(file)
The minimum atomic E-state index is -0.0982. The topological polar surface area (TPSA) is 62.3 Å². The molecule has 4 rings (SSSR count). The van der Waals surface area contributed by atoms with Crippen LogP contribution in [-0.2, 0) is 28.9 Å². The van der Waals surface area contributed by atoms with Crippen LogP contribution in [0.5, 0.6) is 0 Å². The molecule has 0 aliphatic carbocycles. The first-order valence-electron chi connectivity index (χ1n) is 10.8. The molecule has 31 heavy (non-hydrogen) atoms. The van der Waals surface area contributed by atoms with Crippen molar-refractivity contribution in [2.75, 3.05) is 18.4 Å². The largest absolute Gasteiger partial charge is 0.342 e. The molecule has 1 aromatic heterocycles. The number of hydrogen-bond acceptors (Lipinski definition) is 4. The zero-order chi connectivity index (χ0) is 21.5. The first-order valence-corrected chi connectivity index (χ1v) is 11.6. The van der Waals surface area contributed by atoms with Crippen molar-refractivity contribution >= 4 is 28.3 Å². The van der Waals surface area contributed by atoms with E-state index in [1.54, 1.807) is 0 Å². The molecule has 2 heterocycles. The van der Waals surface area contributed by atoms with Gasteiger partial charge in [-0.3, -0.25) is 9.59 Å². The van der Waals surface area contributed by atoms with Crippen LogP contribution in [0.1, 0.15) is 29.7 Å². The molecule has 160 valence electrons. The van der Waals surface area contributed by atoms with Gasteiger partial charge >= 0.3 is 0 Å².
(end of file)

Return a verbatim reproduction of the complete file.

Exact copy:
The minimum atomic E-state index is -0.0982. The topological polar surface area (TPSA) is 62.3 Å². The molecule has 4 rings (SSSR count). The van der Waals surface area contributed by atoms with Crippen LogP contribution in [-0.2, 0) is 28.9 Å². The van der Waals surface area contributed by atoms with Crippen LogP contribution in [0.5, 0.6) is 0 Å². The molecule has 0 aliphatic carbocycles. The first-order valence-electron chi connectivity index (χ1n) is 10.8. The molecule has 31 heavy (non-hydrogen) atoms. The van der Waals surface area contributed by atoms with Crippen molar-refractivity contribution in [2.75, 3.05) is 18.4 Å². The largest absolute Gasteiger partial charge is 0.342 e. The molecule has 1 aromatic heterocycles. The number of hydrogen-bond acceptors (Lipinski definition) is 4. The zero-order chi connectivity index (χ0) is 21.5. The first-order valence-corrected chi connectivity index (χ1v) is 11.6. The van der Waals surface area contributed by atoms with Crippen molar-refractivity contribution >= 4 is 28.3 Å². The van der Waals surface area contributed by atoms with E-state index in [1.54, 1.807) is 0 Å². The molecule has 2 heterocycles. The van der Waals surface area contributed by atoms with Gasteiger partial charge in [-0.3, -0.25) is 9.59 Å². The van der Waals surface area contributed by atoms with Crippen LogP contribution in [0.1, 0.15) is 29.7 Å². The molecule has 160 valence electrons. The van der Waals surface area contributed by atoms with Gasteiger partial charge >= 0.3 is 0 Å².